Women and the Economy
Many doors have opened. Women today are farmers, factory workers, CEOs of companies, scientists, engineers, doctors, and hold many other jobs that may have been unthinkable in the past. Women have vast and positive impacts on the economy, in business, agriculture, and industry, and as domestic workers, market vendors, migrant workers, and through their unpaid care work. Despite some progress, obstacles to women’s full and equal participation, including the lack of an enabling environment, persist. The Beijing Declaration and Platform for Action, adopted by Member States in 1995, highlighted women and the economy as one of the 12 critical areas of concern. The 189 governments that signed the agreement committed to undertaking concrete action to address specific objectives towards enhancing women’s positions in the economy.
In spite of strong evidence that realization of women’s economic rights, especially in terms of work and income, advances economies and sustainable development, women still remain disproportionately affected by poverty, lack of land and inheritance rights, and discrimination and exploitation in the labour market. Early and child marriages, as well as lack of access to education has negative impacts on women’s lives and well-being, as well as their human potential and economic contributions. Though progress has been made on ensuring primary school education for all girls and boys, access to secondary and higher-level education remains a challenge in some countries for girls, limiting potential choices in employment. The pandemic of violence against women also has a profound impact on families and communities, hampering development, and costing countries billions of dollars annually in health care costs and lost productivity.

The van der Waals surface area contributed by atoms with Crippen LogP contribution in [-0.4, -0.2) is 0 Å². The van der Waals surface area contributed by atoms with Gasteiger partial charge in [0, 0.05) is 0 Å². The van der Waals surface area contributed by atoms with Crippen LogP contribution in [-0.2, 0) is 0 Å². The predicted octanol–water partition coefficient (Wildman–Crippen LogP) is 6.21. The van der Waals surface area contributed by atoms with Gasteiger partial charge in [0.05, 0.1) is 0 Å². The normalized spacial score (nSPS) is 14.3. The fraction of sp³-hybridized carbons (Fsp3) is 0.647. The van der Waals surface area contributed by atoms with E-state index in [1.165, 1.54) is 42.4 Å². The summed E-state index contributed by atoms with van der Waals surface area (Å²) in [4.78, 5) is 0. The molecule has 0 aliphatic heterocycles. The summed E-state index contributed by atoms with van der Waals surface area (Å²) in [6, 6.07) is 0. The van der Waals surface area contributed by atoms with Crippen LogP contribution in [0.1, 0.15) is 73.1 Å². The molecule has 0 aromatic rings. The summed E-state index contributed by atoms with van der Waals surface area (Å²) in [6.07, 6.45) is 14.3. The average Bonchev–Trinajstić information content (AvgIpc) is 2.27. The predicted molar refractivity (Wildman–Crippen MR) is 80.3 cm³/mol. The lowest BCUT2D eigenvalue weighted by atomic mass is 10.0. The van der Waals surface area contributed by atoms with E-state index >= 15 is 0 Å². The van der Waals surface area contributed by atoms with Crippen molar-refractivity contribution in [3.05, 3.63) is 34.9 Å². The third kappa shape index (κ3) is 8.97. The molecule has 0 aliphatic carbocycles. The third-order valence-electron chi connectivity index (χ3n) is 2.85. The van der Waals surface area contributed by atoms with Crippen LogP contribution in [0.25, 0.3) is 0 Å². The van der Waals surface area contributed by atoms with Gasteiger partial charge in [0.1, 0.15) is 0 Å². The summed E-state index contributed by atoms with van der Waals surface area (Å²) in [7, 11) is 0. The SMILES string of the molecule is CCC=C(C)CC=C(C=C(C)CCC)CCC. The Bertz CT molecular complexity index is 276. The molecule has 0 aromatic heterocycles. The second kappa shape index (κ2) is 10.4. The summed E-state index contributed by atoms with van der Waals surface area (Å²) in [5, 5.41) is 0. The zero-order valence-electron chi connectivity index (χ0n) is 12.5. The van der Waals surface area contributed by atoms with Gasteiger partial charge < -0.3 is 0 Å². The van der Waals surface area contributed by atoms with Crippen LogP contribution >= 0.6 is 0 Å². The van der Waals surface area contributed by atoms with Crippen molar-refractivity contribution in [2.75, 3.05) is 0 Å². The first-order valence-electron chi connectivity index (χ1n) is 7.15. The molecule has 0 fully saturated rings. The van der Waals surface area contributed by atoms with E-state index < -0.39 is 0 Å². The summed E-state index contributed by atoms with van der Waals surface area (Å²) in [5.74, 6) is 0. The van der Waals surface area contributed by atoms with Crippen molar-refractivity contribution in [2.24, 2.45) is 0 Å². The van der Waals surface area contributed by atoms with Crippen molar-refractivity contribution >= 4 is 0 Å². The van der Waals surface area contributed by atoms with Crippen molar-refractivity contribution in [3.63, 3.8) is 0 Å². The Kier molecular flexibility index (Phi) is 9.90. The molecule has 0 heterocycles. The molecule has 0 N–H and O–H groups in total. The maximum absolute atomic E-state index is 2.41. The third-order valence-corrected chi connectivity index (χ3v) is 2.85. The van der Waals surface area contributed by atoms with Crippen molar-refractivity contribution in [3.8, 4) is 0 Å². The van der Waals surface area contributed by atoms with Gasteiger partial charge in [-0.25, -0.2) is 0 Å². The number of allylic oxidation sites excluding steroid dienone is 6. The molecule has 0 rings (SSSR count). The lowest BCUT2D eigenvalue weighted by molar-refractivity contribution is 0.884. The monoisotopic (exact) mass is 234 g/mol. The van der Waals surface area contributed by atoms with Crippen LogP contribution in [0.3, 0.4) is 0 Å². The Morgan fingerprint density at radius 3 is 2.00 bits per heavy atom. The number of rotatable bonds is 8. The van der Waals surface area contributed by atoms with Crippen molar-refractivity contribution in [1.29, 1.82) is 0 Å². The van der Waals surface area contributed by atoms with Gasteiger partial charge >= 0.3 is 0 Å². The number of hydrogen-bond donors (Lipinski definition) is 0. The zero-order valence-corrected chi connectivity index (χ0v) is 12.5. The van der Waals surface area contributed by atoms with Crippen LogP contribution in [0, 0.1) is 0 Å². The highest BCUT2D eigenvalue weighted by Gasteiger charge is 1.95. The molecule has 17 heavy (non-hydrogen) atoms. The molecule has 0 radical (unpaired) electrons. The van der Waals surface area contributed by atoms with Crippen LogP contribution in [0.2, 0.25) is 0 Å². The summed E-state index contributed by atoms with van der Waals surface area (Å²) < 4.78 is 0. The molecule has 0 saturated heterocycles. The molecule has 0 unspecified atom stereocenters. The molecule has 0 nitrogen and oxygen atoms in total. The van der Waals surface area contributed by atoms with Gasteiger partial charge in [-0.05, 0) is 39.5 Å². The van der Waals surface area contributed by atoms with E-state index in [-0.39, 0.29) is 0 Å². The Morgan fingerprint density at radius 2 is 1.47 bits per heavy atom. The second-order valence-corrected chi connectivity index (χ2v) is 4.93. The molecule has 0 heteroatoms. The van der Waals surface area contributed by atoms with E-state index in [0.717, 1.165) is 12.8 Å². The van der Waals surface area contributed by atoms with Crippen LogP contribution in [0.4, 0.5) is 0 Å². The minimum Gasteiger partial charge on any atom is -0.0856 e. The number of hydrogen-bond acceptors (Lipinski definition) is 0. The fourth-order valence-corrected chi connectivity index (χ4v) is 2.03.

The forward-looking Beijing Declaration and Platform for Action agreed to make substantial changes in women’s lives in all of these areas, and also undertake improvements in eliminating occupational segregation, especially by promoting the equal participation of women in highly skilled jobs, STEM industries, and senior management. It also committed to promoting the balance of work and domestic responsibilities for women and men, including improving access to quality, affordable childcare, and stressing the need to ensure that pregnant women, women on maternity leave and women re-entering the labour market after childbearing do not face discrimination. Renewing and reinvigorating these commitments will promote greater gender equality and enhance the well-being of women and men, households and communities in both the global North and South.
Source: Women in business: From classroom to boardroom, Grant Thornton International Business Report, 2014
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Agency: Thomson Reuters Foundation
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- UN Women's Fund for Gender Equality (UN Women, 2011-2014)
- What Migrants Bring (IOM, 2013)
- Knowledge Gateway for Women's Economic Empowerment (UN Women, 2013)
- Women in Science (UNESCO, 2014)
- Gender on the Move: Working on the migration-development nexus from a gender perspective (UN Women Training Centre Manual, 2013)
- Girls in ICT (ITU, 2014)
- Women's Empowerment Principles (United Nations Global Compact and UN Women, 2014)
- Video (in Spanish only): Demand Equality (ECLAC, 2014)
- Crisis Paper (UN Women, 2014)